Wednesday, March 11, 2015

canute comes to barra

Mexico is putting on its boxing gloves to go another round with Mother Nature.

Earlier this month I told you in putting the sound into flavor, my new home town of Barra de Navidad is valiantly battling the erosion of its beaches.  Like most areas that rely on the margin where sand meets water, there is a tendency for the sand to disappear into the water -- forever.

Big tourist centers (Miami comes to mind) have regular programs to replenish their beaches to allow revelers to develop the sarcoma of their choice.  We small fry centers wait until the sand is almost gone.  Then we act.

That is what happened in Barra de Navidad.  Over the years, the nice sloping beach sluffed off into the briny main.  Why?  There are lots of theories and little data.  Whatever caused it, the sand disappeared.

For the past two years, the local authorities have been implementing a plan to restore the sand and to put tourist pesos in the local cash registers.

A regular reader left the area about two weeks ago.  She sent me an email asking how the project was progressing.  So, off I went to play Walter Lippman for the day.

When my friend Dennis arrived Sunday of last week, I shot the view at the top of this essay.  You can get a good idea of how the process works.

The barge in the laguna -- looking like a prop from a Huck Finn adventure -- has been pumping those Sahara-style dunes on to the ocean side of the sand bar that gives our town its name.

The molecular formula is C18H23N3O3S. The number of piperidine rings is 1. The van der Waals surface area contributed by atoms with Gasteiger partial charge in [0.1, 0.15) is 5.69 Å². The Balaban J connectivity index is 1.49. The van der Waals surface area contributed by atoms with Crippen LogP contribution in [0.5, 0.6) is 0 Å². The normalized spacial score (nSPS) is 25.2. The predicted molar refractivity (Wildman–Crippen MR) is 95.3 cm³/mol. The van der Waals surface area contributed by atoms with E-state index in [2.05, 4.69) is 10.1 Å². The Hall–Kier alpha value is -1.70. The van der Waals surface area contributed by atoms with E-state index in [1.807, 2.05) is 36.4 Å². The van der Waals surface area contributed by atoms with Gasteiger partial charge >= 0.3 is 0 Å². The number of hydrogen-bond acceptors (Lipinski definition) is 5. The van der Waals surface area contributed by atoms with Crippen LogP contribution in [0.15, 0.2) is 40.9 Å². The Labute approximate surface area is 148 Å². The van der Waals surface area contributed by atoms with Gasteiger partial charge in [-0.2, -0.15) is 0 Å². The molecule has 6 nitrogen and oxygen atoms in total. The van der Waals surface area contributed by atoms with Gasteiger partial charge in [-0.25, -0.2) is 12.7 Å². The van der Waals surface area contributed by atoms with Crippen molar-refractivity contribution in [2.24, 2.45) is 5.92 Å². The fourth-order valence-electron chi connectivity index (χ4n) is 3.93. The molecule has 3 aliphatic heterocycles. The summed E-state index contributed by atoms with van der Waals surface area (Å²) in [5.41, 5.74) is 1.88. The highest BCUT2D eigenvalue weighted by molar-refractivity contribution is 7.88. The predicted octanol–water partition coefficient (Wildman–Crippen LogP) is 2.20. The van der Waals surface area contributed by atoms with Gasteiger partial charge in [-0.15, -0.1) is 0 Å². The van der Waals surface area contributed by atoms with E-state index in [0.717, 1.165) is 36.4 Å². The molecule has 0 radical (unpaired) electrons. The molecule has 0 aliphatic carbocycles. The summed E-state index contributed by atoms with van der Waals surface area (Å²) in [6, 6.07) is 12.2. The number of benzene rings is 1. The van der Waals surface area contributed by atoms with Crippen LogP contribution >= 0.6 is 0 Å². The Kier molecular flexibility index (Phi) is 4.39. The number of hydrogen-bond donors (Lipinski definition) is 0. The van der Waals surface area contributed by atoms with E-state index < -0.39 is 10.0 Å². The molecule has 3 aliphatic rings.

A bulldozer and a hearty handful of local volunteers then turn the dunes into something resembling a Mexican beach rather than anti-invasion revetments.

When I walked the beach today, the work had moved hundred of yards north.  For those of you who know our local land marks, they are operating in front of Marlena's restaurant now. 

This is what her patio restaurant looked like this morning.

In addition to the sand portion of the project, the workers have been installing sacks filled with sand to act as a reef.  Due to its steep grade, ours is a one-break beach.  When the waves smash against the beach and release their full force, sand tends to wander.

A group of divers were suiting up to deal with one portion of the project, while the rest of the operation was being put in place to pump more dunes onto the beach.

I doubt there is a construction project in the world that does not attract boys.  These two brothers left their other family members, who were further up the beach, and started exploring amongst the rocks where equipment was stored.

They were fascinated with the air lines the divers were relying upon to avoid becoming a workers' compensation statistic.  Handling.  Pulling.  Crimping. 

The foreman standing next to them was aware they were there, but did nothing to hinder their curiosity.  Not even wen the workers, carrying heavy equipment, had to step over and around them.

But it was too much for a grandmother from the north.  She ran down to the beach yelling (in English) and gesticulating that someone needed to get the boys out of danger.  The foreman ignored her. 

When she tried to take the boys by their hands, they both pulled away.  She retreated in what appeared to be a state of high dudgeon, muttering something about no one caring about anything.

I am not certain how far the restoration project will extend along the bay.  But it seems to be moving quickly.  That is good.  We are supposed to see some rain this weekend.

The question now will be: how long will the sand take up residence here?  I guess we will find out in the next series of storms.

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